It’s official; summer has begun. Not according to the calendar but by the traditions of Hollywood. Memorial Day weekend has come and gone, and with it the opening of several highly anticipated blockbuster movies, which in tinsel town acts as the official gateway to the rest of the high volume, ticket buying season. Now is the time that theaters everywhere will be packed with audiences eager to see the latest and greatest the dream makers have to offer. Which makes opening a small little film like Before Midnight during this highly competitive season so particularly notable, let alone daring.
However, do not worry about the success of Richard Linklater’s third installment of his beloved series. For it is the finely crafted films such as Before Midnight that offer the besieged theatergoer a delightful option amongst the usual summer cacophony of action-pact films that bombard the viewer with a frenetic deluge of images and thunderous sound effects. Before Midnight is a completely satisfying piece of entertainment that presents the senses a kinder and gentler esthetic, leaving the viewer with an experience that will last long after the credits roll.
Linklater has once again collaborated with actors Julie Delpy and Ethan Hawke to create the latest and third installment of the “Before” movies. The first film, Before Sunrise (1995) was about a brief romantic encounter between a twenty-something American and the French girl he randomly meets on a train on the way to Vienna. The second installment, Before Sunset (2004) was about the same couple that experiences another chance encounter in Paris nine years later. Now, Before Midnight picks up on their lives after another eight years have passed, this time in Greece.
Although I am the same age as the hero couple I have never seen the first two films, and in fact, avoided catching up with them when I heard about the latest production. Since I had never seen them, nor heard much about them (I must have been living under a rock) I decided to conduct a little experiment. I was curious to know whether the story would hold up and make sense to an outsider who was not a part of the journey from the beginning. I wondered if a stranger to the films as well as the characters would understand, let alone care what was going on with the lives of these people that had lived beyond the borders of this film’s experience. The answer is a resounding, yes. I absolutely loved this film, and now can’t wait to watch the first two to see what I’ve been missing.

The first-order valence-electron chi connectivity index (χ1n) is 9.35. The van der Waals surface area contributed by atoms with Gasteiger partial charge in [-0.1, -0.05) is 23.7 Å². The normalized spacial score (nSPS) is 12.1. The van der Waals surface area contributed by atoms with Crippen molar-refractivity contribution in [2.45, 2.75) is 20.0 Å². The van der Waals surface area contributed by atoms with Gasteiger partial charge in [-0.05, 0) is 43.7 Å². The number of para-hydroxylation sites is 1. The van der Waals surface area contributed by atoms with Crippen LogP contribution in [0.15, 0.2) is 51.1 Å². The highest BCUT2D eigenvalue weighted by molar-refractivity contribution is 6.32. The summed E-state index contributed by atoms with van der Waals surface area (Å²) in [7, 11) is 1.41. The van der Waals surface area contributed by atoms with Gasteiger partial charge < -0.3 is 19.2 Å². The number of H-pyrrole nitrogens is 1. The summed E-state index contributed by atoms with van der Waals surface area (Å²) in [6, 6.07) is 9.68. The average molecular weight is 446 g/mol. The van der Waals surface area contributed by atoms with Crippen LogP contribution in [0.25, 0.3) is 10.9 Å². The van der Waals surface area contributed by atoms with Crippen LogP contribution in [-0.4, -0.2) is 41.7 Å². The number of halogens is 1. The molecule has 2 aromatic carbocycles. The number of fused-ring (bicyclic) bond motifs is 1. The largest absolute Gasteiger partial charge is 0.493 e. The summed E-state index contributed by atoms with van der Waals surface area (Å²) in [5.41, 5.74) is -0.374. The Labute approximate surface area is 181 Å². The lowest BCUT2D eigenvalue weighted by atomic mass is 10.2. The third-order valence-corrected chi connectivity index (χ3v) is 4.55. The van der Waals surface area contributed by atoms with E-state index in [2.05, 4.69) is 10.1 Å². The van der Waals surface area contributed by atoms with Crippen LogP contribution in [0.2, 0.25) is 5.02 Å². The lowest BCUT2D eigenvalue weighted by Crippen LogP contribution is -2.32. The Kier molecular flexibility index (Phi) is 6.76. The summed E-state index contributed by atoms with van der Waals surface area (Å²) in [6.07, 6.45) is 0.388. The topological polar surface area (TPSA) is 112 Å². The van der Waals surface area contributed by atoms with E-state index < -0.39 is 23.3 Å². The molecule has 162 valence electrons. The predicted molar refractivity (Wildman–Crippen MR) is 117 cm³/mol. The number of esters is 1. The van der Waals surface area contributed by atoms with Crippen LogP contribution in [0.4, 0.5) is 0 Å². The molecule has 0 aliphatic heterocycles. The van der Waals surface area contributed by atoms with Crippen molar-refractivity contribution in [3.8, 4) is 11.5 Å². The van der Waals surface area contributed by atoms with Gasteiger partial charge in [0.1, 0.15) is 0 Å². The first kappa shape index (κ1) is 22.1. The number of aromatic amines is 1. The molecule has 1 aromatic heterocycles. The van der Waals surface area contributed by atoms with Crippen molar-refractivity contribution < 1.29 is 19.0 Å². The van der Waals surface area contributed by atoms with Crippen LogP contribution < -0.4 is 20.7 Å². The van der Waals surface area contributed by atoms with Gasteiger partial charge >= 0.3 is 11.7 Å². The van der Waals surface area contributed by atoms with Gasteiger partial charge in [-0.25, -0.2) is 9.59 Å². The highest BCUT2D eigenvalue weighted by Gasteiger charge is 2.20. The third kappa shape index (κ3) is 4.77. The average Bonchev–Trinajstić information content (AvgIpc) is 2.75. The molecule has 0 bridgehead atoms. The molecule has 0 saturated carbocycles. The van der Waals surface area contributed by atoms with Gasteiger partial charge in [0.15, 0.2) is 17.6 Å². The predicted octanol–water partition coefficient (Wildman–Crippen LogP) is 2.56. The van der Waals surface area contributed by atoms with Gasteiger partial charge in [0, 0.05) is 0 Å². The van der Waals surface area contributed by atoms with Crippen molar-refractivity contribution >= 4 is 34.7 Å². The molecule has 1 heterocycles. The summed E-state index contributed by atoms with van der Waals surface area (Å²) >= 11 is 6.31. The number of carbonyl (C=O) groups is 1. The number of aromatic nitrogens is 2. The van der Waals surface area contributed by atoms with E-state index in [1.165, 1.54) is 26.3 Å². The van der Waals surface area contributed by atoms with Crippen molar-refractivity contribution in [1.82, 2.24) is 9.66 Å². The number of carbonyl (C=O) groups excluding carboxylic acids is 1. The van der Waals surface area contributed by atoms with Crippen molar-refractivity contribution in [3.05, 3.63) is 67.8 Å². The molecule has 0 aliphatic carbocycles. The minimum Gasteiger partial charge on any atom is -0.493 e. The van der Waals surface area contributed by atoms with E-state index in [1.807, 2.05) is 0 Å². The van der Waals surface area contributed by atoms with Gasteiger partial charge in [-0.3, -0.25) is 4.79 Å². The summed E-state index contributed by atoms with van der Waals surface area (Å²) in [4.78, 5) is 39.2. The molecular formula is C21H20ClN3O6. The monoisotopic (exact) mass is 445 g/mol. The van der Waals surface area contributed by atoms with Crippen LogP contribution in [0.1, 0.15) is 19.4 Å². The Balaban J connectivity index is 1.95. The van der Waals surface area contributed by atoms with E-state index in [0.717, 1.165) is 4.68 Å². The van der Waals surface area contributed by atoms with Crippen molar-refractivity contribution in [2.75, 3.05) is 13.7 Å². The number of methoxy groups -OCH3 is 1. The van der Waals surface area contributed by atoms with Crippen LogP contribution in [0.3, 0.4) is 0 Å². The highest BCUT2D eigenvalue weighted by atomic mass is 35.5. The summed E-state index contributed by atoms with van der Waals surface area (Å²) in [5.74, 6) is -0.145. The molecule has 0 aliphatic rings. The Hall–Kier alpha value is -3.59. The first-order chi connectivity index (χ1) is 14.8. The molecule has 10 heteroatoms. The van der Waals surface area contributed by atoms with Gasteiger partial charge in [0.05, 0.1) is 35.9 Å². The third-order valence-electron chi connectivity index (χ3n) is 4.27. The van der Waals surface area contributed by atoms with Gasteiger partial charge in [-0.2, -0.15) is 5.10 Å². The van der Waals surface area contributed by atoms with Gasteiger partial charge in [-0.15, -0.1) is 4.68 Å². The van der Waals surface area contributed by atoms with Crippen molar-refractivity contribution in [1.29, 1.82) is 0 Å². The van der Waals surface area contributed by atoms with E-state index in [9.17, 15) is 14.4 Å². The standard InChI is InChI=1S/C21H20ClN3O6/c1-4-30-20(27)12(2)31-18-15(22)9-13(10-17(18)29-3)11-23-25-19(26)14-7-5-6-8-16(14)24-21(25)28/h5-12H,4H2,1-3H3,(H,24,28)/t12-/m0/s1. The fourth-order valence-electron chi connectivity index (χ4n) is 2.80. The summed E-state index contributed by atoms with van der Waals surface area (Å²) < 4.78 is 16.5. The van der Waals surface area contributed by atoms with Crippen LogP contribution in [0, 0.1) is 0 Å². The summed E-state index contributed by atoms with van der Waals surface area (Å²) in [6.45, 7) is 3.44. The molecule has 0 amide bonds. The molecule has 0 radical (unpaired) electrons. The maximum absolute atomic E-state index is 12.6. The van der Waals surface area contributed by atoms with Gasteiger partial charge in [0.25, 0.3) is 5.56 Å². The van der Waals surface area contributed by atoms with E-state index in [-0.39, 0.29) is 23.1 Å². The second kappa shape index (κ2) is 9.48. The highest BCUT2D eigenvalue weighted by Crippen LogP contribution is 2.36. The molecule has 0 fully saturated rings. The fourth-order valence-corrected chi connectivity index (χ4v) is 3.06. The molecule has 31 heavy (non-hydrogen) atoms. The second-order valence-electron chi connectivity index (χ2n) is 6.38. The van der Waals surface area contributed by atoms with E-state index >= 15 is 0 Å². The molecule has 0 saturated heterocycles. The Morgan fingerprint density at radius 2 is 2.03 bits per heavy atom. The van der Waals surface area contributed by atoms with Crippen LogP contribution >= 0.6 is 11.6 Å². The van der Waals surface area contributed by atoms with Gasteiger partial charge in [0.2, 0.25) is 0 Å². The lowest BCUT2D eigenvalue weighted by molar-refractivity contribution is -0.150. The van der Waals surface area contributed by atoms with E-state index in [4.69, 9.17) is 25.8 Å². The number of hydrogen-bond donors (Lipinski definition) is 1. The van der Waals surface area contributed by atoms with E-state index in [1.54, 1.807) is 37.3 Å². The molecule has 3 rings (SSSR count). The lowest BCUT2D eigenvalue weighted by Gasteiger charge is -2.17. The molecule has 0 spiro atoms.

As per the norm (apparently) for the “Before” films Linklater prefers long single takes to cover huge chunks of a scene, allowing individual shots to go on for many minutes – we’re talking ten minutes and longer! There may be some coverage (different angles, close ups, etc.), but it is limited, very unobtrusive and always serves a purpose. And yet this technique does not draw attention to itself because Julie Delpy and Ethan Hawke are just so damn engaging. Their characterizations of two young lovers who have hit middle age are so realistic and dead on that they are universal. Remarkably enough, the three collaborators managed to make every moment fresh and original.
This is not an easy task given the subject matter (the challenges facing young love lasting into middle age). I mean, how many times has the cinema seen this story told? I can think of Two for the Road with Audrey Hepburn and Albert Finney just for starters. Not to mention all the other similar tales that haven’t featured two legends in the leading roles. However, Before Midnight more than meets the challenge thanks in no small part to the development of the project. As with the first two films Linklater, Delpy and Hawke worked together on every aspect of the script. The result of such collaboration can achieve only one of two polar effects, and in this case the result is excellence.
It’s hard to imagine that three people could work together so well, but the film speaks for itself. Without a single dull or dragging moment the story moves along swiftly, hitting all the right notes, covering just about every subject that exists between a couple with a history like theirs, and before you know it you’re at the end. You walk away with the feeling that you have lived this part of their lives with them and wonder where they’re going to be in the next film. No, there is no word of such a production. But now that I know what “Jesse and Celine” are all about (and you will too) I want to see what happens next. Hopefully, Linklater, Delpy and Hawke do too. I hope so, because very much like my own middle-age relationship I’m far too hooked to give up on it now. And I think “Jesse and Celine” have far more to live. Here’s hoping anyway.